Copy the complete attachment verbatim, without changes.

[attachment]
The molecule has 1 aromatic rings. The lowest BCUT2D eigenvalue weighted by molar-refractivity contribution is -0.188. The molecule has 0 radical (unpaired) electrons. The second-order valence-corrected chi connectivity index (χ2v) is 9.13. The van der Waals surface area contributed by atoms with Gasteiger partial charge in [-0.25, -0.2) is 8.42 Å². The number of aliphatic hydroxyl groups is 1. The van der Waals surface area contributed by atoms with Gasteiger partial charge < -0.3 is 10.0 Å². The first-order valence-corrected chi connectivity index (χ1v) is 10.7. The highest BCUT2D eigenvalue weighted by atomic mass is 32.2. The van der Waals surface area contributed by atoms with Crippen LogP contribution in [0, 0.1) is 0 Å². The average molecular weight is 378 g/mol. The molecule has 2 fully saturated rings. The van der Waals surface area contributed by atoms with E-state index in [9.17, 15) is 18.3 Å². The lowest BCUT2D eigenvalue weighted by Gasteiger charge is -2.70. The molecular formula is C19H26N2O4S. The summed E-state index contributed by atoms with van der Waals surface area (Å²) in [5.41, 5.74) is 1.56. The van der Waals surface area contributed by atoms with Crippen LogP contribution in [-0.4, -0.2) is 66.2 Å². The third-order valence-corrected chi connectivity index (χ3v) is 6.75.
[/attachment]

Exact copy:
The molecule has 1 aromatic rings. The lowest BCUT2D eigenvalue weighted by molar-refractivity contribution is -0.188. The molecule has 0 radical (unpaired) electrons. The second-order valence-corrected chi connectivity index (χ2v) is 9.13. The van der Waals surface area contributed by atoms with Gasteiger partial charge in [-0.25, -0.2) is 8.42 Å². The number of aliphatic hydroxyl groups is 1. The van der Waals surface area contributed by atoms with Gasteiger partial charge < -0.3 is 10.0 Å². The first-order valence-corrected chi connectivity index (χ1v) is 10.7. The highest BCUT2D eigenvalue weighted by atomic mass is 32.2. The van der Waals surface area contributed by atoms with Crippen LogP contribution in [0, 0.1) is 0 Å². The average molecular weight is 378 g/mol. The molecule has 2 fully saturated rings. The van der Waals surface area contributed by atoms with E-state index in [9.17, 15) is 18.3 Å². The lowest BCUT2D eigenvalue weighted by Gasteiger charge is -2.70. The molecular formula is C19H26N2O4S. The summed E-state index contributed by atoms with van der Waals surface area (Å²) in [5.41, 5.74) is 1.56. The van der Waals surface area contributed by atoms with Crippen LogP contribution in [-0.4, -0.2) is 66.2 Å². The third-order valence-corrected chi connectivity index (χ3v) is 6.75.